OPINION Around the globe people are feeling the pain of inflation. The main contributor is gas and diesel prices. In the current global economy goods are moved across America as well as around the world. The price increase in fuel has led to a spike in the cost of everything we produce and buy.
Factors leading to the economic hardship include recovering economies from COVID-19 shutdowns because of pandemic restrictions. For almost two years air travel was significantly reduced. Canadian CTV News reported in May 2020 that more than 17,000 airplanes were parked indefinitely worldwide. Many people were either working from home or not working at all. Of course the lack of commuter traffic reduced oil demand even further.
The reduction in fuel consumption caused big oil companies to change their operational philosophy. They decided to no longer prioritize repairing refineries, and in some cases shut them indefinitely. Take a look at big oil pre-pandemic, in June 2019. A Sunoco refinery outside of Philadelphia caught fire; it was the oldest continually running refinery in the United States. It was subsequently closed and the property was sold. It erased 175,000 barrels per day from the production equation.
Hurricane Ida in 2021 contributed to the closing of several refineries in the Gulf Coast area. Phillips 66 decided to shut its facility in Belle Chasse, Louisiana, and not replace the lost production of 255,000 barrels per day.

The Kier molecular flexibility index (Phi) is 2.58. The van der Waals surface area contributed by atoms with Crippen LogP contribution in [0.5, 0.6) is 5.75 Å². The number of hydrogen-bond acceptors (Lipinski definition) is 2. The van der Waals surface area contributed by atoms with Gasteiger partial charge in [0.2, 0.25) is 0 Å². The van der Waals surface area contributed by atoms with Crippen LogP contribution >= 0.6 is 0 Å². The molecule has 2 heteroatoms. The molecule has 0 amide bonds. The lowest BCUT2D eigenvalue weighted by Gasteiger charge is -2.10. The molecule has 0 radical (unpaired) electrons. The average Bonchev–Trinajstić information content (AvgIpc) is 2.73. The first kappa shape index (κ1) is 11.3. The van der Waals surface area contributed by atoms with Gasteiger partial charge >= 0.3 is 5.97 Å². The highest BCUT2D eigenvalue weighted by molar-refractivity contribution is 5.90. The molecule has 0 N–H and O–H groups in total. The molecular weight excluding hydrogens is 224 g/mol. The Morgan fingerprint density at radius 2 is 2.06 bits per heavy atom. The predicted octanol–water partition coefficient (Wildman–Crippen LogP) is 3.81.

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In the past two years there have been eight other refineries close, totaling about 1 million barrels per day. Yet what we hear from big oil companies is they are producing as much as they can. They seem to be engaging in what many of us believe was happening all along – collusion. This time it’s not just the price; they’re cutting production, which keeps prices soaring at the pump.
Analysts report oil entities are making record profits. Why would they want to change the system? Those same companies insist they lost billions during the pandemic and are simply trying to recoup their losses. But I own some oil stocks in my IRA. During the pandemic I was still paid quarterly dividends. If they were losing money, where did all that cash come from that was being paid to shareholders? Apparently it was from the cash they had banked in accounts from past profits.
In January 2021 the price of a barrel of oil was about $52. Gas per gallon as a national average was $2.39. Federal taxes accounted for 18.4 cents per gallon; the average of four Midwestern states accounts for 26.1 cents per gallon of state tax. When we subtract 44.5 cents per gallon of taxes, $1.94 per gallon remains.
As of June 30, 2022, a barrel of crude oil was $106. AAA reports an average June 28 gasoline-pump price of $4.86. Subtract the taxes; that’s $4.41 per gallon.
Big oil companies didn’t see all their inputs double, including wages for refinery workers. I don’t begrudge anyone for making a profit, which every successful business must do. But it seems to me that profits should not be made at the expense of society.
This is an original article written for Agri-View, a Lee Enterprises agricultural publication based in Madison, Wisconsin. Visit AgriView.com for more information.
Bruce and Wendy Shultz operate a cow-calf ranch near Raynesford, Montana; they’ve been running the ranch full-time since 2000, and are the fourth generation on the ranch. Bruce Shultz was in 2020 elected National Farmers Organization vice-president, having served as national director for Montana for the three previous years.